Former Calgary investment advisor had lost $3 million over five years, and borrowed $95k from a client that was never repaid
The Investment Industry Regulatory Organization of Canada (IIROC) has imposed a fine and 12-month suspension on Edward Ho Rha, a former investment advisor in Calgary, Alberta.
In a penalty decision document dated June 25, IIROC said Rha was an IIROC-registered representative from 2008 until March 2018.
“Throughout 2016 and 2017, the Respondent had been experiencing personal, professional, and financial difficulties,” the document said. “He was going through a divorce and moved into his parents’ home.”
In October 2016, Rha’s employer firm had also placed him under close supervision as he had been unable to maintain adequate margin in his personal account, which had lost an estimated $3 million in the previous five years.
“It appears that [Rha] has only the one ‘tactical’ trade strategy that is being applied across a number of client accounts, and that the client accounts do not appear to be benefitting, while [Rha] appears to be earning a commission,” the firm said in May 2017, according to IIROC.
Rha’s reportedly excessive and unsuitable trading took place during 2016 and 2017, involving two retired couples.
In one couple’s case, the husband’s accounts turned over 7.21 times in 2016, while the wife’s turned over 12.35 times. Together, the two paid $36,554 in transactional commissions to Rha, equivalent to 21.4% of the combined average value of their portfolios during the period. Between January 2016 and May 2017, their combined portfolio declined by $161,430 or 61.4%.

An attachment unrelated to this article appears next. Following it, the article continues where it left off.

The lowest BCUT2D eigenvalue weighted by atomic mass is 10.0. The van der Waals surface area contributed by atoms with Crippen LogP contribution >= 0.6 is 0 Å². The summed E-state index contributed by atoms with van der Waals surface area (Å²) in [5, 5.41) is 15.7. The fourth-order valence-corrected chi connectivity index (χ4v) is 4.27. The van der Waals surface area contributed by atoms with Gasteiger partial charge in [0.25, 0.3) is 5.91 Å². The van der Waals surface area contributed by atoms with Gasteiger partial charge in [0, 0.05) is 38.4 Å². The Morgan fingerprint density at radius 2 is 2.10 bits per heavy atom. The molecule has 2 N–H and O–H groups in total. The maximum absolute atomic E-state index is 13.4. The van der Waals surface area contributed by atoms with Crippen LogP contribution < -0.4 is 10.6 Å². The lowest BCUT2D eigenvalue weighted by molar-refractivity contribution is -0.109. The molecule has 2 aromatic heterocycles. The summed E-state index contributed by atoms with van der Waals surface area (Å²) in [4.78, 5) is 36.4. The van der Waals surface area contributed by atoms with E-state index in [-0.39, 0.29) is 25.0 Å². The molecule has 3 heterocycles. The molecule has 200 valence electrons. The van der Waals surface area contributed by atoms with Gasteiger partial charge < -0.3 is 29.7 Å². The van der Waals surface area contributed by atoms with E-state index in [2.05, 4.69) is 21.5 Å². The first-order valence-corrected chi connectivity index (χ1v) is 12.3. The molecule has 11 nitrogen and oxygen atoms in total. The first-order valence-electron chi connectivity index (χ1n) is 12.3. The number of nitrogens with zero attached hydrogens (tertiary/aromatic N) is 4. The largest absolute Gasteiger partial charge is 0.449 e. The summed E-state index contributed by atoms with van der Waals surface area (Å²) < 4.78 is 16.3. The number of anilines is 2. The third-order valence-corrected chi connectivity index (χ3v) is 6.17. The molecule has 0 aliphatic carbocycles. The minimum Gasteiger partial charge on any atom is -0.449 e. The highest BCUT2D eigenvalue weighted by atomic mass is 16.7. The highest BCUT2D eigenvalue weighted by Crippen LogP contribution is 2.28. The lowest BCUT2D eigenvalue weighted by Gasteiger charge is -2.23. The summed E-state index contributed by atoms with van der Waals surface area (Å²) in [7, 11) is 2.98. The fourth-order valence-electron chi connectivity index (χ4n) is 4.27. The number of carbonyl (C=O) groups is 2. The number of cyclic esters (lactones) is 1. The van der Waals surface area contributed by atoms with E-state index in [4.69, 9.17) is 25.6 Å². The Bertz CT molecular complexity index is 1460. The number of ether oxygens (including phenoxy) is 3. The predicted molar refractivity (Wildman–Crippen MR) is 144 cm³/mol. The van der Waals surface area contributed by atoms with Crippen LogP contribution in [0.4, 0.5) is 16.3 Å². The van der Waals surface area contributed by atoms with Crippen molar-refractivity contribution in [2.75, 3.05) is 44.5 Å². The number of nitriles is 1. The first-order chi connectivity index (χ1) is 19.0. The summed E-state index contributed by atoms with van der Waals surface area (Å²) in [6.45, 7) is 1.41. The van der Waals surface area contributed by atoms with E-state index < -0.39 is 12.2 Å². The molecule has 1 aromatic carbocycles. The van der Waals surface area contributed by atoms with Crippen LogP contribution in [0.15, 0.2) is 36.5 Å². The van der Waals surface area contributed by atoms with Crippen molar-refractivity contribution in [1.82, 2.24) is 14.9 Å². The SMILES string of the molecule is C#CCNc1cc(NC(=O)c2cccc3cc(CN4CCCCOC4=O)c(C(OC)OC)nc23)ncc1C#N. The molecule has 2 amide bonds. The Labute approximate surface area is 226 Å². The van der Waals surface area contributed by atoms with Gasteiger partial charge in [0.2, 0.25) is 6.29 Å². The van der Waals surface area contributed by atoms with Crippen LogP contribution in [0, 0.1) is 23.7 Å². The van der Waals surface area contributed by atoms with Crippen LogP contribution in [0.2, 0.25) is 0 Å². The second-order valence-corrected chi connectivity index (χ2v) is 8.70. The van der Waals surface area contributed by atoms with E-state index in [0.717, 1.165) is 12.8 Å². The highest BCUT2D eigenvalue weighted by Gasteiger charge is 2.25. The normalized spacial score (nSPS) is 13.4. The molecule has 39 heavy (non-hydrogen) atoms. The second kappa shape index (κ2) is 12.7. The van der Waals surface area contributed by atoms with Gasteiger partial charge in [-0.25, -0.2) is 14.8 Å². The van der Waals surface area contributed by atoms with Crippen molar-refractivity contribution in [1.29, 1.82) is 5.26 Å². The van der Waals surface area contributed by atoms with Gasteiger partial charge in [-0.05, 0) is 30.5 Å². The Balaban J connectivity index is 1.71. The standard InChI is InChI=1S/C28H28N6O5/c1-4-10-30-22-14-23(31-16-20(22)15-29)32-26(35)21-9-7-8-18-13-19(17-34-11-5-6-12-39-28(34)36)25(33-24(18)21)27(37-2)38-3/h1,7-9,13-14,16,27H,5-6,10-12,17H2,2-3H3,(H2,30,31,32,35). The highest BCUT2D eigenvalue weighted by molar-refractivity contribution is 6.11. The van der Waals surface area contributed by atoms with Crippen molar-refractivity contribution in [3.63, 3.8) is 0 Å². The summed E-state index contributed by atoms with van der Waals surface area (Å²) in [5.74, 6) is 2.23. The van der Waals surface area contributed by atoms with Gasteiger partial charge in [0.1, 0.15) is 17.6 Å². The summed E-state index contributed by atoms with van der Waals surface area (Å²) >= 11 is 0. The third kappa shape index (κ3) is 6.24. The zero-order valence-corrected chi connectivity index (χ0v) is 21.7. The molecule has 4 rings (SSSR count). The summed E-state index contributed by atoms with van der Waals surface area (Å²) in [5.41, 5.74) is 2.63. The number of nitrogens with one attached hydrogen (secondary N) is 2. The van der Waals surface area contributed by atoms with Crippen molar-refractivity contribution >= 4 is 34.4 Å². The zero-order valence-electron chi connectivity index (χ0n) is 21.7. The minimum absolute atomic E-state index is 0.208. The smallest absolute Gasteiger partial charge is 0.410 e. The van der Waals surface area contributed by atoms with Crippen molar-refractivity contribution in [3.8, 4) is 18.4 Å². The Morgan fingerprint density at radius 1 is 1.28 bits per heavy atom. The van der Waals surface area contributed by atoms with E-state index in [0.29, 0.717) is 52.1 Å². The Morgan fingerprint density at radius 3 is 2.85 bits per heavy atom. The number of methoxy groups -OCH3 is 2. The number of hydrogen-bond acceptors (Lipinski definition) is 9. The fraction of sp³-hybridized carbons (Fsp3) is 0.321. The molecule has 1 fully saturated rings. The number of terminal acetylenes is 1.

“I think … in hindsight looking at these ratios, a different decision would've been made 'cause I agree they're excessive,” Rha reportedly told an IIROC investigator. “I think when I look at the decision that was made at the time … I don't have that visibility. I just tried my best.”
In the other couple’s case, the husband’s accounts were turned over 1.83 times between January and May 2017, translating into an annualized turnover ratio of 4.4 and commissions of $46,152, or 3.66% of his portfolio’s average value of $1,260,203 over the period. Over the same period, the wife’s accounts were turned over 2.19 times, for an annualized turnover ratio of 5.25 and commissions of $51,742, or 4.38% of her average portfolio value of $1,181,337.
“[Their] combined portfolio declined by $370,755 (15%), of which $97,894 (3.9%) resulted from transactional commissions,” IIROC said.
In May 2017, shortly after his employer raised concerns, Rha moved to another firm. That October, IIROC said, Rha borrowed $95,000 from another client and deposited the money into his margin account. Shortly after that, he left the industry and never repaid the loan; the client passed away in 2019.
An IIROC panel sanctioned Rha with a $150,000 fine, which includes disgorgement of the unpaid loan of $95,000 and $35,000 of the commissions received from excessive trading, as well as a fine of $20,000 for the contraventions themselves.
He is also suspended from registration in any registered capacity with IIROC for 12 months, pay $15,000 in costs, and successfully complete the Conduct and Practices Handbook examination as a condition of being re-registered with IIROC.